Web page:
New Media Interchange #021

ABC Tests VR News,
The New Apple TV,
& Why Everyone Should Think Like A Producer
Sep 22, 2015 · 12 min read

This is New Media Interchange where we talk about the media world beyond mainstream television and radio, including podcasting, YouTube, live streaming, gaming and more.

NMI is Hosted by Douglas E. Welch, pioneer podcaster, blogger and writer.

In today’ show…

  • Why Everyone Should Start Thinking More as a Producer


ABC News in a partnership with Jaunt VR, previously mentioned here on New Media Interchange, have developed a new virtual reality hub focused on news content. Their first production focuses on attempts to protect important antiquities from the fighting in Damascus, Syria and takes viewers on tour of the city, documenting some of the endangered treasures.

While 360 degree video certainly has its place in news coverage, for myself I fear a bit the intense intimacy that VR news stories could bring to news. In many cases, even the 2D television news footage of today can feel far too intimate — and far too disturbing — and VR news has the potential to traumatize viewers deeply if not used in a responsible manner. Being much more immersive, VR news footage bring an entirely new dimension to news coverage. It is one thing to see bullets being fired and people running in fear. It is quite another to be immersed in that experience as a participant.

“The clip was produced with the help of Jaunt VR, an immersive content studio specializing in creating 360-degree virtual video experiences. Jaunt has previously partnered with advertisers to create the first wave of streamable 360-degree video ads for YouTube. The company has also been selected to serve as Google’s preferred partner for all future VR and immersive content.”

ABC and Jaunt deliver their VR content via the ABC News web site and via Jaunt VR’s iOS and Android smartphone apps using Google Cardboard as an immersive viewer.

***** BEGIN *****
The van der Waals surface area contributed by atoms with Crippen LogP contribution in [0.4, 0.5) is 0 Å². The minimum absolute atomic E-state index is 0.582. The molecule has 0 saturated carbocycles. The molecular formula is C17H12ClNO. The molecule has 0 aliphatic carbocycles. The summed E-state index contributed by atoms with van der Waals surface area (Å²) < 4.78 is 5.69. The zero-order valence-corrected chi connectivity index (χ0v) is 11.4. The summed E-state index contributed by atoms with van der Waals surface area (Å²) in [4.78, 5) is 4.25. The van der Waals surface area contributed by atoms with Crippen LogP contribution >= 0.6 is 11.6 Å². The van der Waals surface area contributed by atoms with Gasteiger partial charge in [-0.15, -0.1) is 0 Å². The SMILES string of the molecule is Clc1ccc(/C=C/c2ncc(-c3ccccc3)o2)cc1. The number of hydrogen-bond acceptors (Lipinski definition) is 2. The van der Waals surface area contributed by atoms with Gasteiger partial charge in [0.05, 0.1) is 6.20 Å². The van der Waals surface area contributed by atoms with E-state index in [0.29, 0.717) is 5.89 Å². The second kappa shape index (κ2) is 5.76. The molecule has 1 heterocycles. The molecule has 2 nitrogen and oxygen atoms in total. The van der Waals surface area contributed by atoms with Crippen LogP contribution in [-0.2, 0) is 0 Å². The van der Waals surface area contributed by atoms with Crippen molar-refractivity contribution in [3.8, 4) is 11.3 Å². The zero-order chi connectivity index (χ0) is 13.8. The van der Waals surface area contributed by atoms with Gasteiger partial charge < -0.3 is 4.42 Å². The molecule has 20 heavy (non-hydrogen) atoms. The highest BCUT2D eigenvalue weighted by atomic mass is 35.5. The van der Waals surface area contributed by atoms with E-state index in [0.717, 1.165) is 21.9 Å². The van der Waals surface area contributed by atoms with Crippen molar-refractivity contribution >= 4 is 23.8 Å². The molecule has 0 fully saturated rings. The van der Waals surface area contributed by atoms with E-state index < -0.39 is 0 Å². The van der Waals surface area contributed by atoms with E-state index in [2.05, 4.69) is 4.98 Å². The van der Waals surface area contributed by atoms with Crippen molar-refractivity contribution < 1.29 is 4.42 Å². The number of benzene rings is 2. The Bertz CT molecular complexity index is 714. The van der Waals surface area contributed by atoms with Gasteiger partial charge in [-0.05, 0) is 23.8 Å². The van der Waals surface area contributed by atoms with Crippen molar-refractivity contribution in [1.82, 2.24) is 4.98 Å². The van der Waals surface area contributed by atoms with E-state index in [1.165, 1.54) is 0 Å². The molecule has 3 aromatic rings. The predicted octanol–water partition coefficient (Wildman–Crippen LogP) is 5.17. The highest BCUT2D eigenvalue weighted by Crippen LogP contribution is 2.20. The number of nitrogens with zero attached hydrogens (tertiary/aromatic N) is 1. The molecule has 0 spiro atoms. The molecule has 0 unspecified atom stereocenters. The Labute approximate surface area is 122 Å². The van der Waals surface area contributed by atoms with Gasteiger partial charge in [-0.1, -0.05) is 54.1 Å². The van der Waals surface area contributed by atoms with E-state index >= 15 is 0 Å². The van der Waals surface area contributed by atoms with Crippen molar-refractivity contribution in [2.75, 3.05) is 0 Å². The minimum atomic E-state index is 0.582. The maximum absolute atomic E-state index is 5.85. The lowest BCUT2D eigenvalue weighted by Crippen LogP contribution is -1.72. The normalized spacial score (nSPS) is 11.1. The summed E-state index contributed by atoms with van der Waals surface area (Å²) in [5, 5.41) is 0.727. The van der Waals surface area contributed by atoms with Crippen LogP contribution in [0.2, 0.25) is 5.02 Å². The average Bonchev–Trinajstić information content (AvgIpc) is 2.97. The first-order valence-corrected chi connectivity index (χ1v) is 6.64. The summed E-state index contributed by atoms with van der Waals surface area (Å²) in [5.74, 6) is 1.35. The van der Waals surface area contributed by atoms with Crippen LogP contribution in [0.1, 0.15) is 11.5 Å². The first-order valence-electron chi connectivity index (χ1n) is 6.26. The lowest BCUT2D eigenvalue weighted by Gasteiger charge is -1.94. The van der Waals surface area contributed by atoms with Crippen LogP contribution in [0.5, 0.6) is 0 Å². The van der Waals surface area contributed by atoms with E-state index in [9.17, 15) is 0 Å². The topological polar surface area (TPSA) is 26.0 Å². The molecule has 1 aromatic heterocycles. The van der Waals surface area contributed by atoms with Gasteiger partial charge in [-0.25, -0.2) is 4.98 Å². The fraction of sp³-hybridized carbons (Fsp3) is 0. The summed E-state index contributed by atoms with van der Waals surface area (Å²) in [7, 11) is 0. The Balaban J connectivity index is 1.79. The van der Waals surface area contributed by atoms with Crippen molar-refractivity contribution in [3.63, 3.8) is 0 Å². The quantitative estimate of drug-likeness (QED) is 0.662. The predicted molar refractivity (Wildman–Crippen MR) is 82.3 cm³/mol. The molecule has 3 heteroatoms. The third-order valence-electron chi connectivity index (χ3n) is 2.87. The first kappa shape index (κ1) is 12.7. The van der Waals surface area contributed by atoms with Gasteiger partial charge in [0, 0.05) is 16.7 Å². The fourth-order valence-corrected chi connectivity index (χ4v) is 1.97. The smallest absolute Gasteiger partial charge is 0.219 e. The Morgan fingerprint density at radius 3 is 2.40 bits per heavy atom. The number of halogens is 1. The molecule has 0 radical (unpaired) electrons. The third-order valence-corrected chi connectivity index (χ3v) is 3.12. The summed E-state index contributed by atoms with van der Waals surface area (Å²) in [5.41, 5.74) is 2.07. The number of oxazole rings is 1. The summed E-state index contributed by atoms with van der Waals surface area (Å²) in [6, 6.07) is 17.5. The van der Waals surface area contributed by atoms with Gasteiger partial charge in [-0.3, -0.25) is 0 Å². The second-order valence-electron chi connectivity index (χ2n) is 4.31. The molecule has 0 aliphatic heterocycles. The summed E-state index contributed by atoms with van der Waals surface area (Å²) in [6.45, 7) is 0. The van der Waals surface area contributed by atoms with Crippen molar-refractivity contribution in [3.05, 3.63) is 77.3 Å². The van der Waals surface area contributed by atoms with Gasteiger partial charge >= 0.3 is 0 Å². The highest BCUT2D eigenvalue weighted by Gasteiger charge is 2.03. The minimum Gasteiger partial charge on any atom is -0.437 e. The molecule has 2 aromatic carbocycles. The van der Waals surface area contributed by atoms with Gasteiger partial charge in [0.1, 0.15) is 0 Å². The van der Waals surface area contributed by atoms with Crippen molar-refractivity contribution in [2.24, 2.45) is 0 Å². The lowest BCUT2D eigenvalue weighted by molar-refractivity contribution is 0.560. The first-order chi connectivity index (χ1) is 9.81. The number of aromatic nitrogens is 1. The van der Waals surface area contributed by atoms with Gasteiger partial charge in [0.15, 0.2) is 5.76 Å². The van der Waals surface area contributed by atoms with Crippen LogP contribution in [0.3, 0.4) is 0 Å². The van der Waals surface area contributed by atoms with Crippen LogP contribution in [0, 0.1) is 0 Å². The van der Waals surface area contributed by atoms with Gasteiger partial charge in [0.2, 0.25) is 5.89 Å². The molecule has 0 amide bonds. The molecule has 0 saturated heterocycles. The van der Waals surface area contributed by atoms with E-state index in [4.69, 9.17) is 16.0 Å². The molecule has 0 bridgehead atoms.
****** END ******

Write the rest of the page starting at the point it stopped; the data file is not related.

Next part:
Even if you don’t yet have a Google Cardboard VR device for your phone, you can still view the 360 experience your computer and laptop and using your mouse to look around the scene as it is presented. It isn’t perfect, but can give you an idea of what ABC and JauntVR are trying to accomplish.

You can get your own Google Cardboard VR device from and links on the Google site. In fact, I just ordered one of my own so I can increase my own experience with VR as it grows. See the show notes for direct links to purchase your own, links to the ABC News content and additional information.

In more VR News, TechRepublic has a great, in-depth article on 20 years of virtual reality work at NASA that has helped train astronauts for the unique challenges of working in space.

“For NASA, VR started out the same way it did for a lot of other folks in the 1990s: “Hey, here’s this thing, is there anything we can actually do with it?”

“However, that legitimate use they’d been looking for materialized in the form of a repair mission to the Hubble Space Telescope. Soon after the Hubble launched in 1990, excitement gave way to disappointment. The $2.5 billion telescope was blurry. The fix would be STS-61, a 1993 mission to correct a problem with the mirror and scrub the proverbial egg off the face of the telescope.”

This is an amazingly detailed article by author Erin Carson and delves deeply not only into the technology but also the people involved in applying virtual reality to real-world — or perhaps I should say, real space — problems.

I highly recommend this article as a Real World Example on how virtual reality can be developed and applied in creative and important ways.

One of the benefits of using a smartphone to shoot video is that the built-in gyroscopes and accelerometers can be used with add-on software to smooth and stabilize footage. One software example is Instagram’s Hyperlapse software which combines stabilization features with time lapse to produce amazing ethereal motion-based timelapse video.

In an effort to bring post-processed stabilization to more traditional cameras, a crowdsourced device is being introduced, the SteadXP. This hardware add-on attaches to any camera and records the motion of that camera in real-time. That data can then be used in later processing to provide some excellent stabilization, based on the demo video on the site.

I will be watching this project closely to see how the crowdfunding of SteadXP proceeds. It is a quite interesting project and seems an obvious way off adding stabilization to any camera. That said, I wonder if we won’t see stabilization systems like this integrated directly in future cameras. It seems like an obvious improvement, seeing how useful smartphone stabilization features already are along with the further miniaturization and enhanced capabilities of motion sensors available today. I think most cameras could include similar technology without increasing their size or cost in any dramatic fashion.